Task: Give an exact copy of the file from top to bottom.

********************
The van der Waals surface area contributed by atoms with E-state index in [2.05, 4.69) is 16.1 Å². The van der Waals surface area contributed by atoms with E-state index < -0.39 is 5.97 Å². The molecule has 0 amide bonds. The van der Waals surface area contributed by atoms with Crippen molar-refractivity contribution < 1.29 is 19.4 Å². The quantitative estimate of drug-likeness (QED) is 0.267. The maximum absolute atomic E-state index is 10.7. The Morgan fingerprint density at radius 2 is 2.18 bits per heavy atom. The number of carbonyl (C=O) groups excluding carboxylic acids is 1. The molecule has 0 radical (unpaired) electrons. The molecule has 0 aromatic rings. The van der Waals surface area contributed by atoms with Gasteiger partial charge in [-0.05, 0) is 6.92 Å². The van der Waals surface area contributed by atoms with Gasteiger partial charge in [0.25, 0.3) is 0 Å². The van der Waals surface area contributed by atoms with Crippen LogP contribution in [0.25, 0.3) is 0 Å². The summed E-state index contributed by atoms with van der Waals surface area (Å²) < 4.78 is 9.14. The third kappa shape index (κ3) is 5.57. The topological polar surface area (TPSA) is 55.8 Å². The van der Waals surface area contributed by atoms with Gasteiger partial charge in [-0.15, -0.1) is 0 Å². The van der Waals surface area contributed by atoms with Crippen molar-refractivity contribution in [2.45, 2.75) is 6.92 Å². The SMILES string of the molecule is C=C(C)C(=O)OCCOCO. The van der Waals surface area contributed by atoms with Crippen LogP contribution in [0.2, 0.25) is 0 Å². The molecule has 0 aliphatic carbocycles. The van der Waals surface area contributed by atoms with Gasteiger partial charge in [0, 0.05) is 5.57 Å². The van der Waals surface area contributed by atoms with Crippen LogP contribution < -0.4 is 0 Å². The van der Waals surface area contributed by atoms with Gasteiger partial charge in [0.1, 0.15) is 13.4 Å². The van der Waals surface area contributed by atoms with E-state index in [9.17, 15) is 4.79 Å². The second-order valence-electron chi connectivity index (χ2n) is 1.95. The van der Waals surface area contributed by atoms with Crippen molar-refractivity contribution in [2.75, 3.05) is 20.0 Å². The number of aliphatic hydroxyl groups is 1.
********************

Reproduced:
The van der Waals surface area contributed by atoms with E-state index in [2.05, 4.69) is 16.1 Å². The van der Waals surface area contributed by atoms with E-state index < -0.39 is 5.97 Å². The molecule has 0 amide bonds. The van der Waals surface area contributed by atoms with Crippen molar-refractivity contribution < 1.29 is 19.4 Å². The quantitative estimate of drug-likeness (QED) is 0.267. The maximum absolute atomic E-state index is 10.7. The Morgan fingerprint density at radius 2 is 2.18 bits per heavy atom. The number of carbonyl (C=O) groups excluding carboxylic acids is 1. The molecule has 0 radical (unpaired) electrons. The molecule has 0 aromatic rings. The van der Waals surface area contributed by atoms with Gasteiger partial charge in [-0.05, 0) is 6.92 Å². The van der Waals surface area contributed by atoms with Gasteiger partial charge in [0.25, 0.3) is 0 Å². The van der Waals surface area contributed by atoms with Crippen LogP contribution in [0.25, 0.3) is 0 Å². The summed E-state index contributed by atoms with van der Waals surface area (Å²) < 4.78 is 9.14. The third kappa shape index (κ3) is 5.57. The topological polar surface area (TPSA) is 55.8 Å². The van der Waals surface area contributed by atoms with Gasteiger partial charge in [-0.15, -0.1) is 0 Å². The van der Waals surface area contributed by atoms with Crippen molar-refractivity contribution in [2.45, 2.75) is 6.92 Å². The SMILES string of the molecule is C=C(C)C(=O)OCCOCO. The van der Waals surface area contributed by atoms with Crippen LogP contribution in [0.2, 0.25) is 0 Å². The molecule has 0 aliphatic carbocycles. The van der Waals surface area contributed by atoms with Gasteiger partial charge in [0, 0.05) is 5.57 Å². The van der Waals surface area contributed by atoms with Crippen LogP contribution < -0.4 is 0 Å². The van der Waals surface area contributed by atoms with Gasteiger partial charge in [0.1, 0.15) is 13.4 Å². The van der Waals surface area contributed by atoms with E-state index in [9.17, 15) is 4.79 Å². The second-order valence-electron chi connectivity index (χ2n) is 1.95. The van der Waals surface area contributed by atoms with Crippen molar-refractivity contribution in [2.75, 3.05) is 20.0 Å². The number of aliphatic hydroxyl groups is 1.